This is the third in a series of posts on the GCSE D&T Curriculum Reform Consultations that David and Torben have written together. It builds on the first post which introduced some of the thinking of the Design & Technology Association working group in justifying a single GCSE title D&T and the second post that looked in more detail at aspects of the subject consultation that the DfE is running.
This post focuses on the idea of ‘Areas of Interest’ in that subject consultation.
Areas of interest
In the second post in this series post we discussed the significance of context in motivating high quality designing and making. In this part of the subject content the proposals do to some extent offer support for the importance of context by requiring that specifications provide the opportunity for study in one of six Areas of Interest:
- Interiors and furnishings
- Advertising and promotion
- Consumer electronics
- Mechanical systems
It would be easy to see these areas of interest as simply the previous focus areas in disguise. This would not be in the spirit of modernization envisaged by the working group. However, some attempt has been made to avoid this possibility by providing brief descriptions of the range of products that might be designed and made when working in a particular area of interest and the use of the phrase ‘Examples may include, but are not restricted to …’ indicate the possibility of a products outside the range suggested. So much depends on the way teachers enable their pupils to learn within areas of interest and then respond effectively in response to open starting points (which we will discuss in a fourth post on the Ofqual assessment consultation) and we see this as an area in which many D&T teachers would benefit from appropriate CPD.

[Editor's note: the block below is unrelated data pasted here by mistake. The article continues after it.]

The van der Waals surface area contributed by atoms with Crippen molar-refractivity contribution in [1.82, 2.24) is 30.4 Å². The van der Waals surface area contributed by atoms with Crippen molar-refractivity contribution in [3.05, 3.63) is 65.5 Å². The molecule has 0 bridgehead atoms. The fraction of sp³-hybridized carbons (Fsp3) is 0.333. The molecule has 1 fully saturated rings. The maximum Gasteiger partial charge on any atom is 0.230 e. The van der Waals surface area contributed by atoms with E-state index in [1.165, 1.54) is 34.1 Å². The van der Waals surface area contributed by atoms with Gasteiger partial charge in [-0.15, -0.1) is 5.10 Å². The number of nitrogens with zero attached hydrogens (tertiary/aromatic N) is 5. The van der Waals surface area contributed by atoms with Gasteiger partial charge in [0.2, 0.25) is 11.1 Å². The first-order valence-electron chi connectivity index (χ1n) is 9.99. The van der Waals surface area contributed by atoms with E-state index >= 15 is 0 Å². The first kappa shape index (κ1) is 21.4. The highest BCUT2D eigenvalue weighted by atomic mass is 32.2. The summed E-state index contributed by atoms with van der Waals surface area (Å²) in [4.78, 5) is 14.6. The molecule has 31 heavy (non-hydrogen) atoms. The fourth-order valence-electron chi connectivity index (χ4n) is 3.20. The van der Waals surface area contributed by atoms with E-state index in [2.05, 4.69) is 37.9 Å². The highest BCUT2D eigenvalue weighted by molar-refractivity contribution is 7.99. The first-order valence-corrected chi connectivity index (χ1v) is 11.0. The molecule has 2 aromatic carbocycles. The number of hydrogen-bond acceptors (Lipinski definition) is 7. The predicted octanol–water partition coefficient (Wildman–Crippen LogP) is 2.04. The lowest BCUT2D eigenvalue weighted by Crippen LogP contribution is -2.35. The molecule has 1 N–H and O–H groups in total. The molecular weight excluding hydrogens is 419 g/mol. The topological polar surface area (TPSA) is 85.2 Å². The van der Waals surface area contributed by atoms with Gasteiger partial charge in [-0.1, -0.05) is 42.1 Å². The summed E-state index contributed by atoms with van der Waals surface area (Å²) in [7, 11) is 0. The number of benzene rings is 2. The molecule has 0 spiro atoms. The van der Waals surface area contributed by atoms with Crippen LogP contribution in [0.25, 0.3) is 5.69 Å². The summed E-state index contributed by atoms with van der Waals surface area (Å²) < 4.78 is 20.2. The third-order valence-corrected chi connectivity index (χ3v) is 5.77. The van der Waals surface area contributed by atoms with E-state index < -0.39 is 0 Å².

If you agree that the areas of interest provide, in principle, a useful device to help pupils contextualize their designing and making, then do say so explicitly in your response.
If you think that D&T teachers will also need CPD to help them work in a more integrated way across the traditional material areas, please also make this point when you respond.
We turn next to number of concerns we have about the Areas of Interest as proposed in the consultation. These are, firstly, that the nature of the six proposed Areas are not the same and, secondly, that the examples provided are not always suitably challenging for GCSE.
Fashion, Interiors and furnishing, Advertising and promotion and Leisure are not the same kinds of thing as Consumer electronics and Mechanical systems. The former are ‘areas of life’ (or, possibly, fields of work) that allow for a wide range of product types to emerge from the area of interest, including, importantly, those utilizing mechanical and electronic control. Consumer electronics and Mechanical systems, on the other hand, are technical disciplines that require a particular mode of functioning. We think that it would be better to identify alternative areas of interest (e.g. Exploration, Disaster relief, Waste Management, Protection, Safety….) that lend themselves to electronic and mechanical solutions but do not necessarily require them.
Of course, we very much do want more pupils to engage with the ‘technical’ aspects of D&T, especially programmable electronics. But it is not clear that trying to force this by contorting the Areas of Interest will be successful; much better to ensure that the technical content that all GCSE D&T students will have to cover is robust enough to provide a basis for them to feel confident that they can apply, say, programmable systems in any Area of Interest
If you agree that it would be better if all of the Areas of Interest were areas of life (such as Exploration, Disaster relief, Waste Management, Protection, Safety etc.), rather than technical disciplines, please make this point when you respond.
It is our understanding that there will be questions on the written paper concerning all aspects of the technical principles including:
the functions of mechanical fittings and devices, power sources and discrete and programmable components and how they can be applied to products
Hence we think this should be given higher profile in the examples for all of the Areas of Interest. So, in Fashion the current text say:
Examples may include, but are not restricted to, clothing, jewellery, accessories and footwear
This might be extended to read:
Examples may include, but are not restricted to, clothing, jewellery, accessories and footwear and candidates are encouraged to consider how electronic and mechanical functions can be used to enhance such items
This would support our previous point, allowing Consumer electronics and Mechanical systems to become redundant and be replaced by Exploration etc.